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Titus_Bft 2019 (30) (Medium)

“What the ECF has done is to take a whole new look at the mentoring curriculum, focusing on upskilling mentors as well as making sure they are the right type of person to be able to coach, direct, organise and support an NQT’s development. This has been a huge positive which will have significant long-term benefits for a whole new generation of teachers coming through their training.”

Bradford paves the way for the next generation of new teachers

Bradford has been leading the way in the drive to help newly qualified teachers (NQTs) thrive in the profession.

The district was picked as one of three areas in the country to trial implementation of the new Early Career Framework (ECF) – a revolutionary new structured approach to professional development.

The new training system, which entail two years of early career professional development for all newly qualified teachers (NQTs) in England from September 2021, has now been running on a pilot basis in Bradford for nearly a year.

And, despite a number of adaptations forced on it by school closures and remote learning, is proving an invaluable support mechanism for scores of Bradford-based NQTs.

“It’s been fantastic for these new teachers to have a set curriculum,” explains Simon Gallacher, Director of the district’s Catholic Schools Partnership Teaching School Alliance.

“The beauty of the new system is that although the different providers of the ECF can deliver things in their own way, they all have to cover a common curriculum.

“This has meant we’ve had a real level of consistency in the NQTs’ training and development this year – regardless of what school they’re in, the size of that school or the types of in-school support that are available to them.

“The ECF model would have been effective at any time but during the pandemic it has really come into its own because everybody knows what they’re doing, everybody knows what modules they’re working on. It has provided invaluable structure both for the schools and the NQTs.”

“Instead of being left to their own devices with that out of classroom time, they had a detailed programme involving gap tasks and structured activities alongside their allocated NQT mentor.”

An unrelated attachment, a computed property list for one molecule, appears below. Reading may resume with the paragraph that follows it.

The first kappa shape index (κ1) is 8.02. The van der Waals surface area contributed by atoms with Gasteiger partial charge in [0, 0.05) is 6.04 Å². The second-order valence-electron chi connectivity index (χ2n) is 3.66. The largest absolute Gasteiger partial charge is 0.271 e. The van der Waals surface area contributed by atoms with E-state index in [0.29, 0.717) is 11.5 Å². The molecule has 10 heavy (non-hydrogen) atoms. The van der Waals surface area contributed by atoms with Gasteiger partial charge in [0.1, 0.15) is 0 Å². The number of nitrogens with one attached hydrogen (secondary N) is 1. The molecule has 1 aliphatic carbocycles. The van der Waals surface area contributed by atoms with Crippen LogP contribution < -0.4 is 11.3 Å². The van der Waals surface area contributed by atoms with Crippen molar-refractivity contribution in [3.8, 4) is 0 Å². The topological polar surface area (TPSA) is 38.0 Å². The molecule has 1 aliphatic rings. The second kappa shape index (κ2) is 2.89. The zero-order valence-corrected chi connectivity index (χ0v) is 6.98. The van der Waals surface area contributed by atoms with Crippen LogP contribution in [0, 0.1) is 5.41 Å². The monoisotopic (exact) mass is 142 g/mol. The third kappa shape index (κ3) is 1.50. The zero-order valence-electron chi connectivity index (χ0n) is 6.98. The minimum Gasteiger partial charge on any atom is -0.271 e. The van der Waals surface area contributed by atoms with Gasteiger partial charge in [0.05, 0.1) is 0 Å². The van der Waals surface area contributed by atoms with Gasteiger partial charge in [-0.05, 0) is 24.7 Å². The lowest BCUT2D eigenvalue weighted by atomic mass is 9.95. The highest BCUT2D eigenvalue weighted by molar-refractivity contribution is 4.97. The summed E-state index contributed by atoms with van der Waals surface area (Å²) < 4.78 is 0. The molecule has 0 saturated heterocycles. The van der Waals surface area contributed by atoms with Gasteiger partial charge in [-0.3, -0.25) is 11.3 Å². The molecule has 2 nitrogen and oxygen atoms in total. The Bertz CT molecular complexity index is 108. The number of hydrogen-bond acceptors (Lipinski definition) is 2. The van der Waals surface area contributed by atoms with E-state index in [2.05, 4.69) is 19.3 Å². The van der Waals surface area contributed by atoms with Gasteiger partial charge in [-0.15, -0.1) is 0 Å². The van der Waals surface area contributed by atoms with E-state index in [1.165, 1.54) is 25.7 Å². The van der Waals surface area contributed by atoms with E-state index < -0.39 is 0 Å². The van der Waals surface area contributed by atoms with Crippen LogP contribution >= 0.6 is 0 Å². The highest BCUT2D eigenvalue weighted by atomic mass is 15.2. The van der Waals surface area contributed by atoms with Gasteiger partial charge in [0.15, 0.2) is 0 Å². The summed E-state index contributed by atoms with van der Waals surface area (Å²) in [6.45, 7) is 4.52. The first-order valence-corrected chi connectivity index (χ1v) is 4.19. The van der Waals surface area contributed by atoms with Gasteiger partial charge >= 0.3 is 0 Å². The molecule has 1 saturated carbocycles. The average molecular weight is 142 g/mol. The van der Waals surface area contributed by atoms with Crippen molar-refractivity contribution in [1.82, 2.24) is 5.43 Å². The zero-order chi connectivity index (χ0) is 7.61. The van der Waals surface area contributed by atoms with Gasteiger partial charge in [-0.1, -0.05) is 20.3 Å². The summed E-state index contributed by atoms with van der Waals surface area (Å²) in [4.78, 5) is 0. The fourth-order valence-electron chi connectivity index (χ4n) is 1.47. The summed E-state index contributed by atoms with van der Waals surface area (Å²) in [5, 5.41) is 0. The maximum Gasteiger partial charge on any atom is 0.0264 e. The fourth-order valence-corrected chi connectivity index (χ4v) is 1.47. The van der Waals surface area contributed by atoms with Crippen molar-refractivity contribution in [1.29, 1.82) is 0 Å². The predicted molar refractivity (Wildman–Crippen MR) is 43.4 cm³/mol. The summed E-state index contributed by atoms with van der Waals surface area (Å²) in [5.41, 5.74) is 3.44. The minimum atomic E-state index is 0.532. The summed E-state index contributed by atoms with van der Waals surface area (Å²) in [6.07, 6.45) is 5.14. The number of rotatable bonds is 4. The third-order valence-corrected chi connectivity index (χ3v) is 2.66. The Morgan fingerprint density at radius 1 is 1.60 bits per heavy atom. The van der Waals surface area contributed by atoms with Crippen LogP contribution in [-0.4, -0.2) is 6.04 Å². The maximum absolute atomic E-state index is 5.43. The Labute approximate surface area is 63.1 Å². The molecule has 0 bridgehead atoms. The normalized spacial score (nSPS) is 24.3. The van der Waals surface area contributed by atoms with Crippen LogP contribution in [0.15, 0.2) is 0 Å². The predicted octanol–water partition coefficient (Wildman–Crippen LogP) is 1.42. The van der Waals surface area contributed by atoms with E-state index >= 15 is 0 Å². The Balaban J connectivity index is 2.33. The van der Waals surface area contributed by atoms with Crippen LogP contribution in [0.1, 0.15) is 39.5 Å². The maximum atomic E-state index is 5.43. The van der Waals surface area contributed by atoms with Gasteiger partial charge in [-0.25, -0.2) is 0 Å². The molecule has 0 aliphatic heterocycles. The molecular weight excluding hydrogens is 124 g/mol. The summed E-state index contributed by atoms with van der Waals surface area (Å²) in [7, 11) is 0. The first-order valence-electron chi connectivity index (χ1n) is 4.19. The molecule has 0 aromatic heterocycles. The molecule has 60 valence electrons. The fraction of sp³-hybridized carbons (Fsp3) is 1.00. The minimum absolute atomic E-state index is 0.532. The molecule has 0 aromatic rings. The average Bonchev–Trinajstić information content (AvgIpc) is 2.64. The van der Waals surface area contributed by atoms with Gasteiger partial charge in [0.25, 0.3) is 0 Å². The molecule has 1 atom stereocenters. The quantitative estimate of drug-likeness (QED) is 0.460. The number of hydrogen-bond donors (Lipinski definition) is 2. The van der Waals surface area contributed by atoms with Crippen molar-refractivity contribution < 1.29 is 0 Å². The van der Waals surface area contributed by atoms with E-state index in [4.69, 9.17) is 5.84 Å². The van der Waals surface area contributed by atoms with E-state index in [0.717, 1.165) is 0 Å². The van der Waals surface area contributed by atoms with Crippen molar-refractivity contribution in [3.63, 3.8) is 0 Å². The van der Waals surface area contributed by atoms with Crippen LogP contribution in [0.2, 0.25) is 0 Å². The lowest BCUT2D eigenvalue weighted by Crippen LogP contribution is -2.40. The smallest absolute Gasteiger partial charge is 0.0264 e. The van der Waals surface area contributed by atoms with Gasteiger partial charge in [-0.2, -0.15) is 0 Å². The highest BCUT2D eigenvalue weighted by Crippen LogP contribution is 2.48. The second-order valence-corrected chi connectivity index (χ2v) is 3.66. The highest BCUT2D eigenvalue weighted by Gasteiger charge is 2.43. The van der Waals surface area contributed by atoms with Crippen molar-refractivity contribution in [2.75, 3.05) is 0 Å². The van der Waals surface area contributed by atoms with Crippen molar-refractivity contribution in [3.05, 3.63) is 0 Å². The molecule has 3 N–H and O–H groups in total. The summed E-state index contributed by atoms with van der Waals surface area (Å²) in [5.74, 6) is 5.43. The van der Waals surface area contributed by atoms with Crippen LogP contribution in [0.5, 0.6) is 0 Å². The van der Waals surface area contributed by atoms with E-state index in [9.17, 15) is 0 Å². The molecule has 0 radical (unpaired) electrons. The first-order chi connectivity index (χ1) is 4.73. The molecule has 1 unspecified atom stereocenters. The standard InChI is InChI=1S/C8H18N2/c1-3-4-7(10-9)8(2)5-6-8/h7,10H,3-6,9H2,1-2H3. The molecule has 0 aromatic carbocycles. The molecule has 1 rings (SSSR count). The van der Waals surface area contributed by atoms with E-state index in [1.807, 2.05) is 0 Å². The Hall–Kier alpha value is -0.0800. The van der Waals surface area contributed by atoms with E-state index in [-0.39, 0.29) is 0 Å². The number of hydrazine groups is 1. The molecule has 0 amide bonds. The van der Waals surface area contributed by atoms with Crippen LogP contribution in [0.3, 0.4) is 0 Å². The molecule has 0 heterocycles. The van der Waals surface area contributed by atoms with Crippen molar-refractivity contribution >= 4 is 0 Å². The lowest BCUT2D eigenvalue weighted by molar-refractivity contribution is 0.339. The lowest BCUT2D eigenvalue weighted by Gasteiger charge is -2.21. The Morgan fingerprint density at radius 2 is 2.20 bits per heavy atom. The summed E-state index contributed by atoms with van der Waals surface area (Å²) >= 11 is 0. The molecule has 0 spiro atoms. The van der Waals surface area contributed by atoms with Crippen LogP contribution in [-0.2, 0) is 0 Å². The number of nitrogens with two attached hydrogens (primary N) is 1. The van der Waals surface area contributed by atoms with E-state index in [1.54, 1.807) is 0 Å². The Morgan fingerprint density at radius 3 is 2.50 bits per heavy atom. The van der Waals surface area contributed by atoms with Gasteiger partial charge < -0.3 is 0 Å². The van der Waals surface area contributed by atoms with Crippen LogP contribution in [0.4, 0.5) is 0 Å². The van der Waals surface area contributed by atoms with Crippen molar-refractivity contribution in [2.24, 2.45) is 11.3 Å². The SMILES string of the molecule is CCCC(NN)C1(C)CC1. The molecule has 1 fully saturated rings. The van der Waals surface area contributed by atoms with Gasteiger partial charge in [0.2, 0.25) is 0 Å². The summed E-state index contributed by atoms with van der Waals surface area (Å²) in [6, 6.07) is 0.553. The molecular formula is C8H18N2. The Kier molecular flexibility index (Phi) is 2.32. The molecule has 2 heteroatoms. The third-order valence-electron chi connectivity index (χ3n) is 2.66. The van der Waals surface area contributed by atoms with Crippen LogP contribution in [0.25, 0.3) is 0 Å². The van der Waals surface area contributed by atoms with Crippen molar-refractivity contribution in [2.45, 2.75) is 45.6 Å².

This focus on the importance of mentoring, Simon argues, has been one of the unexpected benefits of engaging in the ECF process.

“A really important aspect of the training is that it’s not just the NQTs that have benefited,” he explains. “In the past, where some NQTs have failed, it’s often because of the quality of mentoring that they’ve received.

“What the ECF has done is to take a whole new look at the mentoring curriculum, focusing on upskilling mentors as well as making sure they are the right type of person to be able to coach, direct, organise and support an NQT’s development. This has been a huge positive which will have significant long-term benefits for a whole new generation of teachers coming through their training.”

For Antonia O’Sullivan, in her first year at Horton Grange Primary school, the ECF has proved an invaluable stepping stone into life in the classroom.

“I’ve really appreciated the protected time to complete the training because as a first year teacher you have a lot to get through and it’s sometimes difficult to prioritise,” she says.

“What I’ve also found particularly useful is that it’s so practical and runs alongside everything we’re doing in the classroom – you’re literally taking the online learning you’ve completed one week and actually using it to improve your teaching the next.

“I completed a unit on behaviour management, for example, which gave me a number of different strategies to use. I was able to put them into practice pretty much straight away and notice the difference it had on my class.

“Combined with the ongoing support I’ve received from my dedicated ECF mentor, I think the programme has been a fantastic introduction to school life.”

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Titus_Bft 2019 (30) (Medium)

“What the ECF has done is to take a whole new look at the mentoring curriculum, focusing on upskilling mentors as well as making sure they are the right type of person to be able to coach, direct, organise and support an NQT’s development. This has been a huge positive which will have significant long-term benefits for a whole new generation of teachers coming through their training.”

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